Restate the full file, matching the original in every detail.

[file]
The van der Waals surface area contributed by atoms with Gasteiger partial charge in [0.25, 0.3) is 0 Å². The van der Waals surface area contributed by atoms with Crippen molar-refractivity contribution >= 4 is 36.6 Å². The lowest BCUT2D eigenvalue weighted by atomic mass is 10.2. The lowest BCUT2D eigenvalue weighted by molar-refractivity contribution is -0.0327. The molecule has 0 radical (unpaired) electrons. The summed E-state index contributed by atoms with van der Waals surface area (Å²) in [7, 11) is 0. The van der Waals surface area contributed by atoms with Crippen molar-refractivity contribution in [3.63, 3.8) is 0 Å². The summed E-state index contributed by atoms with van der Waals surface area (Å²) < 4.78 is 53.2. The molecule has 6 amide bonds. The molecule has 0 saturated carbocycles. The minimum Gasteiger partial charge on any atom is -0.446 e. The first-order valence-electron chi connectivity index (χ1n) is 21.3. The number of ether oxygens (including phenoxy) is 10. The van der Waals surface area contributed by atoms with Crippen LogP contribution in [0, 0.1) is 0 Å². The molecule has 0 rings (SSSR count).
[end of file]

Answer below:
The van der Waals surface area contributed by atoms with Gasteiger partial charge in [0.25, 0.3) is 0 Å². The van der Waals surface area contributed by atoms with Crippen molar-refractivity contribution >= 4 is 36.6 Å². The lowest BCUT2D eigenvalue weighted by atomic mass is 10.2. The lowest BCUT2D eigenvalue weighted by molar-refractivity contribution is -0.0327. The molecule has 0 radical (unpaired) electrons. The summed E-state index contributed by atoms with van der Waals surface area (Å²) in [7, 11) is 0. The van der Waals surface area contributed by atoms with Crippen molar-refractivity contribution in [3.63, 3.8) is 0 Å². The summed E-state index contributed by atoms with van der Waals surface area (Å²) < 4.78 is 53.2. The molecule has 6 amide bonds. The molecule has 0 saturated carbocycles. The minimum Gasteiger partial charge on any atom is -0.446 e. The first-order valence-electron chi connectivity index (χ1n) is 21.3. The number of ether oxygens (including phenoxy) is 10. The van der Waals surface area contributed by atoms with Crippen LogP contribution in [0, 0.1) is 0 Å². The molecule has 0 rings (SSSR count).